Effort seeks to Save Our Kids
Some children in Vance County don’t often get to take trips to the pool or Kerr Lake.
Save Our Kids reaches those kids, as well as all second-graders in Vance County.
“I do think it’s helpful to get kids accustomed to the water, so they don’t panic,” said Nancy Kanouff, a second-grade teacher at Zeb Vance Elementary.
On Tuesday, a couple classes from Zeb Vance arrived at the Henderson Family YMCA by bus and spent about 30 minutes in the pool with instructors.
“They are not all going to have the opportunity to be near water and receive instruction, and this gives them basic instruction to prevent accidents,” Kanouff said. “There is a good portion of students who wouldn’t otherwise be in a pool. Some of the kids don’t own a bathing suit.”
The Henderson Family YMCA supplies swimsuits and towels for students who don’t have them.
The program, which started last school year, is a collaboration between the Henderson Family YMCA, the Henderson-Vance Parks & Recreation Department and Henderson Optimist Club, and it offers students basic water safety training during the regular school day.
Youth Program Director Kim Davis said the goal of the program is to prevent drowning and teach water safety.
“We talk about the importance of wearing life-jackets on the lake,” she said. “If they do fall into the water without a life-jacket, hopefully they will be able to float and tread water a little bit and not panic.”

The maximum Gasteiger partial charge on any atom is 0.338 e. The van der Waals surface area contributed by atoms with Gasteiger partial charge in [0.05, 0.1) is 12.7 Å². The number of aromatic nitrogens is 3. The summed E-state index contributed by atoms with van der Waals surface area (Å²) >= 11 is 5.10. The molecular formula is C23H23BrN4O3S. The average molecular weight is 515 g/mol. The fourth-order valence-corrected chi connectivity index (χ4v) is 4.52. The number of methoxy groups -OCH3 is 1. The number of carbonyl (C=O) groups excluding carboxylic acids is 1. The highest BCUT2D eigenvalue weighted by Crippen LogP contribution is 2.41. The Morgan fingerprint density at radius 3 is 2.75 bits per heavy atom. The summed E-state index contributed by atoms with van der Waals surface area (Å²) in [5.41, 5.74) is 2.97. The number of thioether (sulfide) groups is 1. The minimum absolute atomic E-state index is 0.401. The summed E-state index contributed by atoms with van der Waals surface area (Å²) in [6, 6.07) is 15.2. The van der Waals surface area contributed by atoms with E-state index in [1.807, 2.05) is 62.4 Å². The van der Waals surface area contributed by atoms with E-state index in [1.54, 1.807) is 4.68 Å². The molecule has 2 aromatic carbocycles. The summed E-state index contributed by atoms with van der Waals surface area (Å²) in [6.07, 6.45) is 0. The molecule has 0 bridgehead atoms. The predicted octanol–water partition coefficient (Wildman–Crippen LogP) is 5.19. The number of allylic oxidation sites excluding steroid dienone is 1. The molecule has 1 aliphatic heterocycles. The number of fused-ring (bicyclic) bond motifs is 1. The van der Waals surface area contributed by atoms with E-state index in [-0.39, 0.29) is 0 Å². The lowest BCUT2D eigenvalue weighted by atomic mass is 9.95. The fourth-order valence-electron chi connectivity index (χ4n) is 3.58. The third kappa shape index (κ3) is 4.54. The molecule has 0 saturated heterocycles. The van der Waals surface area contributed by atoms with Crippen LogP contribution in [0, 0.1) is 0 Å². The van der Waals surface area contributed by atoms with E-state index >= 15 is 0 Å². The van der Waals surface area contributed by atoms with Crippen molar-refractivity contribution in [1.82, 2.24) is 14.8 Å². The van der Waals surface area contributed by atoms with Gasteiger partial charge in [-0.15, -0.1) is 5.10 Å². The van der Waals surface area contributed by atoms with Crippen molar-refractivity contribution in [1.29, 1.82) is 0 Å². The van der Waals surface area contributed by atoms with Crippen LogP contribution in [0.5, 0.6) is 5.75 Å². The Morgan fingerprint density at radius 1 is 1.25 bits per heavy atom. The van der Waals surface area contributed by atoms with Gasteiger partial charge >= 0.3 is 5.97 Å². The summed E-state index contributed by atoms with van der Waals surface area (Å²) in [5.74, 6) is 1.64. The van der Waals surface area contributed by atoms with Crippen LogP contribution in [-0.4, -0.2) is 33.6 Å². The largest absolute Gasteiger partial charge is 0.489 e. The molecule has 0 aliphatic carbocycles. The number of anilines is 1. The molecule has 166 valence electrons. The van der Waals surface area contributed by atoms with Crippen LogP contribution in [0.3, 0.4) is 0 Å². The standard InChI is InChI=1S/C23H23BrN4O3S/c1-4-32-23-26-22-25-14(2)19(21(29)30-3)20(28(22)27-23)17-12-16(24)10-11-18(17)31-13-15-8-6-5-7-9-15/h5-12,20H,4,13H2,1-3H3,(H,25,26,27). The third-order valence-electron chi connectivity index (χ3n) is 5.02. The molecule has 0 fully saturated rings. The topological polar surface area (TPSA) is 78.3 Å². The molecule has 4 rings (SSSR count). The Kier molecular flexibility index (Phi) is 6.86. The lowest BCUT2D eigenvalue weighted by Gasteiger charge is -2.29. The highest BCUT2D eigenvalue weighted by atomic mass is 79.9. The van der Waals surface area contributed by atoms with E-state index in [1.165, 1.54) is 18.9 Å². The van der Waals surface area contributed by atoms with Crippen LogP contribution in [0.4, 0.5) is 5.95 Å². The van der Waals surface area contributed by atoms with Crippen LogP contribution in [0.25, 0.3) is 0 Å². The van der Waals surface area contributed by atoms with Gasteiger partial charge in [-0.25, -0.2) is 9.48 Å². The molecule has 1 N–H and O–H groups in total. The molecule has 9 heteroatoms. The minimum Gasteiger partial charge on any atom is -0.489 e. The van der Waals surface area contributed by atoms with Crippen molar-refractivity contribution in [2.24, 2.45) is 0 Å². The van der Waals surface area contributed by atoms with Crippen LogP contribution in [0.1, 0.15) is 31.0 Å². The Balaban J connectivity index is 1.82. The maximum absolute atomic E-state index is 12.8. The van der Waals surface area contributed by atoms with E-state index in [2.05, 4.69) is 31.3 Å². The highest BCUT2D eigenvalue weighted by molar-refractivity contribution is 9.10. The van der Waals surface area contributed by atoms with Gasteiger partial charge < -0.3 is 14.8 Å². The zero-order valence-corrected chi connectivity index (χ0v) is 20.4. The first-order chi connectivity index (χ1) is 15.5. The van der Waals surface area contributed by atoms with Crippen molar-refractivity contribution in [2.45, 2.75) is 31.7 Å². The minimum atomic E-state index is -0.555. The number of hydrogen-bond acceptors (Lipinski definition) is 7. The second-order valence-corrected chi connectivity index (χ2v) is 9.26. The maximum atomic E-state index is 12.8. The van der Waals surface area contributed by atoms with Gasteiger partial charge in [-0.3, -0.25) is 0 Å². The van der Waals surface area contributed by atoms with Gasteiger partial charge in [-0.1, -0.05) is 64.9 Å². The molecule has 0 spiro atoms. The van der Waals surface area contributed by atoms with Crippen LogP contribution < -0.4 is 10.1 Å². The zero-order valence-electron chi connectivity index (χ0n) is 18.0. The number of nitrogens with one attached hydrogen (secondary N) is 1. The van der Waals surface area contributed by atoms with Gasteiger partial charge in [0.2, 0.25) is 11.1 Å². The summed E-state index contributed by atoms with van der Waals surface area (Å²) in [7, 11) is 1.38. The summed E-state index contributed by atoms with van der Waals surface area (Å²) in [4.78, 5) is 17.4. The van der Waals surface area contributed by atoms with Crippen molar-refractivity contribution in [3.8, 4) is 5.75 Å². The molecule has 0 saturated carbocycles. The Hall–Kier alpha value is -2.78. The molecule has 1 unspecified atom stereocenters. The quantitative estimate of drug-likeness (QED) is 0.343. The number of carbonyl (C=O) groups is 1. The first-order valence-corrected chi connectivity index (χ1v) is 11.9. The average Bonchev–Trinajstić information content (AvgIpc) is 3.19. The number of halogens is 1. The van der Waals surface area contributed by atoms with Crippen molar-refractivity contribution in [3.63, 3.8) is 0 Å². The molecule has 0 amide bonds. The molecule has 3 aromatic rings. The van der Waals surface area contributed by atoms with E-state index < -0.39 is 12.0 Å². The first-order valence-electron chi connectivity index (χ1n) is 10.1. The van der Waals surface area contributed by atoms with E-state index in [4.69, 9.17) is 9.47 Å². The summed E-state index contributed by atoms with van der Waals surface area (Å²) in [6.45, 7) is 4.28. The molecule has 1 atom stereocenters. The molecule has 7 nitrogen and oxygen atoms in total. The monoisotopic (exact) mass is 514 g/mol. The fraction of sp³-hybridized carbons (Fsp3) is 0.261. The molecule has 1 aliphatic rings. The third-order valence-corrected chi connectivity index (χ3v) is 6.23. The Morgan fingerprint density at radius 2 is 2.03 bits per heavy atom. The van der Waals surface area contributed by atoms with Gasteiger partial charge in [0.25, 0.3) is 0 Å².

Davis said the students are divided into three sections based on their abilities in the water.
Level one students are those who have little or no experience in the water. Davis said the instructors ease level one students into the water slowly by having them put their head under water and blow bubbles.
Since the level two students have slightly more water skills than those in level one, they are required to do similar exercises but for longer periods of time.
For example, level one students might put their face underwater for five seconds, and level two students would do the same for 10 seconds.
Level three students, who have the most water experience, practice jumping in from the ledge and treading water.
“There was a little girl who was scared to death of water; she would not even sit near the edge or put her feet in the water,” Davis said. “But now, she goes into the water with the help of the instructors.”
Saniyah Rogers, a second-grade student at Zeb Vance, said the training sessions have lessened her fear of the pool.
“I learned not to hesitate in the water; it’s just water,” she said.
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